Life in medieval towns guided rdg notes
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Life in medieval towns guided rdg notes Life in medieval towns guided rdg notes Presentation Transcript

  • Life in Medieval Towns
    Guided Reading Notes
  • 4.3 Guilds
    1. Guilds were organized groups of people who practiced the same craft or trade.
    The were set up to make sure their members were treated fairly and produced quality goods.
    2. Guilds provided members and their families with money and food in times of need.
  • Critical Thinking
    What modern-day organization mirrors
    the guilds of the
    Medieval era?
  • 4.4 trade and Commerce
    1. Early in the Middle Ages, people traded in luxury goods, which only the wealthy could afford. Later, more local people were trading everyday items such as food and clothing.
    2. Merchants became wealthy and powerful by selling a variety of goods from faraway lands, dominating the town’s business life, and joining town councils.
  • 3. Because of religious prejudice and hostility, Jews
    found it hard to earn a living by farming, and
    sometimes they were the victims of violence. Rulers took their property at will. One opportunity open to Jews was banking and money lending.
  • Critical Thinking
    How would a council of tradesmen bring power to the group of individuals?
  • 4.5 Homes and Households
    1. Most homes in medieval towns were small, crowded, and built of wood. The homes of the wealthy were much larger.
    2. Almost half of all children died. Those who survived began preparing for their adult roles at age seven.
  • 3. Most girls were educated at home in cooking, cloth making, and others skills for running a home. They typically married young and began raising children soon after. Only girls from wealthy families had an opportunity to learn how to paint or read music.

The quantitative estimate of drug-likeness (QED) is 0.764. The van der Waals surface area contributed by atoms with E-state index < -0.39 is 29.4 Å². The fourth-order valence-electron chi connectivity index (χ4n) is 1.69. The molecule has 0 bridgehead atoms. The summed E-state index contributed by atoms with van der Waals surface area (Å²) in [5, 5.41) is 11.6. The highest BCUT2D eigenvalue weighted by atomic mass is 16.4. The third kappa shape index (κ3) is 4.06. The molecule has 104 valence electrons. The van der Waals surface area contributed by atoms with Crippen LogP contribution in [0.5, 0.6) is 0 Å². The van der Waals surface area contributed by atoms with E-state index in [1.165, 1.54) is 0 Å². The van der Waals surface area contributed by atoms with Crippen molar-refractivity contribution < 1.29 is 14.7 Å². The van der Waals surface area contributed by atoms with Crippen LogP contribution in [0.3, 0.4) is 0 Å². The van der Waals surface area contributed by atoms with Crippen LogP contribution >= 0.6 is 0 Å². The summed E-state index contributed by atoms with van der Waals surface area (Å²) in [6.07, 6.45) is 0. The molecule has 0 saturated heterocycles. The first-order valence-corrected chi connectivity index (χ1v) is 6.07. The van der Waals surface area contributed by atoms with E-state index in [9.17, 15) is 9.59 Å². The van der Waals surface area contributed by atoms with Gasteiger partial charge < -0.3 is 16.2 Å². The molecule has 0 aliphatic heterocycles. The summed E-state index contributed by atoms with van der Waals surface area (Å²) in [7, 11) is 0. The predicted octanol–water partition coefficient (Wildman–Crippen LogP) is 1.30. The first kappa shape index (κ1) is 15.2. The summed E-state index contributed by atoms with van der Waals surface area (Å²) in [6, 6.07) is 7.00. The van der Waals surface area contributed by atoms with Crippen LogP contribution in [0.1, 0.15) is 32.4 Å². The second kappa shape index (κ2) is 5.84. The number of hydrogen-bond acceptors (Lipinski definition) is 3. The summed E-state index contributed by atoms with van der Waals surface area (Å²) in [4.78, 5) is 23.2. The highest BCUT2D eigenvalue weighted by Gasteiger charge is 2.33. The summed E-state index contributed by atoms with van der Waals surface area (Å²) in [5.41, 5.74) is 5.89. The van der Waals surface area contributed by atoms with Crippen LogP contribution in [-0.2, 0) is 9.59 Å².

• Critical Thinking
    Why did so many
    children die during the
    Middle Ages?
  • 4.6 Disease and Medical treatment
    1. Towns were very dirty places with no running water. Garbage and wastes were tossed in the streets. People lived in small crowded spaces. Rats and fleas were common and carried diseases.
    2. Some common diseases in medieval Europe were
    measles, cholera, scarlet fever, and bubonic plague.
  • 3. Medieval doctors used prayer, magic, and herbal medicines. Bloodletting, including the use of leeches, was also popular.
  • Critical Thinking
    Why did people think draining the body of blood would help to get rid of a disease?
  • 4.7 Crime and Punishment
    1. Two methods were trial by ordeal, in which the accused had to pass a dangerous test, and trial by combat, in which the accused had tofight to prove his or her innocence, or could have someone fight for him or her.
    2. Fines and the stocks were used to punish those found guilty of minor crimes. Those convicted of more serious crimes could be hanged or burned at the stake.
  • 3. Monarchs began setting up a system of royal
    courts. This contributed to a growing body of common law which replaced the earlier used trial by ordeal and combat.
  • Critical Thinking
    Why would the stocks by used as a means of punishing someone who committed a minor crime?
  • 4.8 Leisure and Entertainment
    1. Children played with dolls and toys, such as wooden swords and hobbyhorses. They also rolled hoops and played games like badminton, lawn bowling, and blind man’s bluff .
    2. Adults liked games such as chess, checkers, and backgammon. Card games and dancing were also popular.
  • 3. Mystery plays re-created stories from the Bible. Miracle plays dramatized the lives of saints.
  • Critical Thinking
    If you lived back in the Middle Ages, would you have preferred to watch a Mystery Play or a
    Miracle Play? Why?